The holiday season is manic. I’ll just start there. It starts around Halloween and sails right through Thanksgiving into Hanukkah and Christmas and then New Year’s. Since Halloween starts in early October now, with ghosting and decorating and thinking about costumes all part of the lead up to the big night, basically the whole fall, from back-to-school right through New Year’s is rich with the bustle of life and activity and, frankly, the pace is completely unhinged and frenetic and exhausting. Part of me loves it, and a big part of me wants to make it stop!
So, here’s the thing I’ve started to notice as life goes on and I get older, for certain, and hopefully wiser. You have to celebrate the little things in life every day. You have to take a step back and take that deep breath and find joy even when the rest of the day is utterly forgettable. Even when the day includes yet another trip to Party City and all you can think is “I just can’t.” Even when the day is spent stacked with activities and chauffeuring your offspring hither and yon. There is so much to be worn down by, so much negativity, so much TO DO, that you run the risk of missing it all, the proverbial not seeing the forest for the trees.
The stuff that we remember in life, the stuff that matters and that you’ll be thinking about when your time on this Earth is winding down, isn’t the holiday shopping (unless there’s some epic mishap that results in a good story to tell) or what you got or how much you got done, like there’s some holy checklist and the more you check off the better you are or your afterlife will be. No. The manic pursuit of a bucket list, or any list, how many places you’ve been, how much money you’ve made…these are empty and fruitless quests if the goal is happiness or contentment.
The stuff that really fills and sustains the soul, is found in the gathering of friends and family, of multiple generations, to enjoy a cup of coffee and some holiday treats on Christmas morning. The sustenance comes from the sharing of stories and experiences, from toasting our brimming coffee cups that will help us survive the day after a reveille that was a little on the early side. It’s in the sheer delight and simplicity of seeing my mom, who truly is only capable of living in the present anymore, marvel at the Christmas trees and lights and enthusiastically sing out Christmas songs. It’s a warm and gentle sea breeze; it’s the magic of dolphins playfully diving in and out of the waves; it’s a full moon hanging heavily in the evening sky – and still there in the blue of the next morning (a moonset sunrise); it’s a snow day when you just drop everything and play that board game with your kids and bake comfort foods and ignore the “to do” list; it’s a friend who leaves you tea and biscuits at your door when you are down and feeling broken.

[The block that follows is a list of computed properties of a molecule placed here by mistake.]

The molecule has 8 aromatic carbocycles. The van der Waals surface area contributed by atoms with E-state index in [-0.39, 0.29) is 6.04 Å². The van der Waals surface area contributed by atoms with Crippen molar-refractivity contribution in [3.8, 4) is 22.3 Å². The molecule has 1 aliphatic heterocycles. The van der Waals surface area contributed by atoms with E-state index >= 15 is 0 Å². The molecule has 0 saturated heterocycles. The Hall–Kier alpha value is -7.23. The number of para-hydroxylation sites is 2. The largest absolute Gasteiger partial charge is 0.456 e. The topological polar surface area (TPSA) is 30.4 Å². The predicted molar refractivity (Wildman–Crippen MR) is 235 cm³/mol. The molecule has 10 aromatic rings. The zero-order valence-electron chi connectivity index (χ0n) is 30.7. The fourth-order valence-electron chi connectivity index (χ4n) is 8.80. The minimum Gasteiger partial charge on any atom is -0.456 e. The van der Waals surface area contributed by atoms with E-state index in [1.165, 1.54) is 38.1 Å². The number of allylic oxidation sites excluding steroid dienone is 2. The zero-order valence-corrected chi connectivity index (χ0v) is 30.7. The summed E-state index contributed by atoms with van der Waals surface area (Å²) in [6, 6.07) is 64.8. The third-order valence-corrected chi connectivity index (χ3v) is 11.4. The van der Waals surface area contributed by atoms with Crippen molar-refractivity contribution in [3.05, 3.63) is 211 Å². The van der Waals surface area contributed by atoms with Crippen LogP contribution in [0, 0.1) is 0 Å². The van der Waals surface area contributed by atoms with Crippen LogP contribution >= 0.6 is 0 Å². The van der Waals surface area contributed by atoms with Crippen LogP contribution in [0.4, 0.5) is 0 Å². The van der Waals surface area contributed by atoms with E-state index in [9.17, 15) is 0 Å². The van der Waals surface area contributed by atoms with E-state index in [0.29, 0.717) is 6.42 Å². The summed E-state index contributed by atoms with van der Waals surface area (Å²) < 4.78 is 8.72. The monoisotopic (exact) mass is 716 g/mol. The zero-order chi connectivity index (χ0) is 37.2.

There is magic and inspiration in the big things – a marathon or a trip abroad or a new experience. But it’s how you weave the experiences together, it’s what you live with every day, what sustains you when life isn’t particularly glamorous or grand, that matters most. It’s the daily appreciation of the little things: like an umbrella when it’s raining; a baby’s laugh that rings out like a balm for the soul; a solitary chocolate chip; a warm beverage; a hug from a friend.
Remember to be grateful and to cherish all of life’s little moments, even the messy ones. Because life is really the sum of its parts, and the little moments are what matter most.
As I sit here trying desperately to write for five minutes without being interrupted by one of my children, surrounded by the detritus of Christmas, I guess I should try to take this to heart. This is it. This is the good stuff.
So I’ll close with a memory and a song from several years ago. The setting is the East Sangerville Grange in Sangerville, Maine. It was February, it was freezing, the snow was piled high, and a blizzard was on the way. In this simple, modest, one-room grange hall in the central Maine highlands on this cold and snowy night many from the community gathered to listen to Bill Staines sing and play acoustic guitar. And I was introduced to one of the most beautiful and moving songs I have ever heard. It’s called Child of Mine. Click here to hear it live.
The full lyrics are displayed below. And they apply to everyone – adult, child, have children, or don’t – everywhere.
Face, don’t fear, the unknown.
Find joy in each day.
Love sees us through.
Connect with people and our common humanity.
And you will be buoyed by hope. And maybe survive the holiday season just a little more happily.
Child of Mine
Child of mine, you are the wildest wind
And the dearest dream I will ever know
Love’s lasting light shines out from deep within
This father’s heart as I watch you grow
Child of mine, you are the break of dawn
And the brightest star I will ever know
Love’s lasting light comes shining on and on
From this mother’s heart as I watch you grow
There is a road and that road is all your own
But we are here, you need not walk alone
To face, not fear each coming new unknown
Is the way to lift your wings
Child of mine, you are the sweetest song
And the greatest gift I will ever know
Child of mine, where spirits fly above
There is but one that belongs to you
So let it grow and it will thrive on love
For it is love that sees us through
You have the hands that will open up the doors
You have the hopes this world is waiting for
You are my own but you are so much more
You are tomorrow on the wing, child of mine
One thought on “Child of Mine”
I am with you on this 100%. The holidays are overwhelming, but the every days are extraordinary in their own quiet way. Let’s make a plan to have that coffee soon!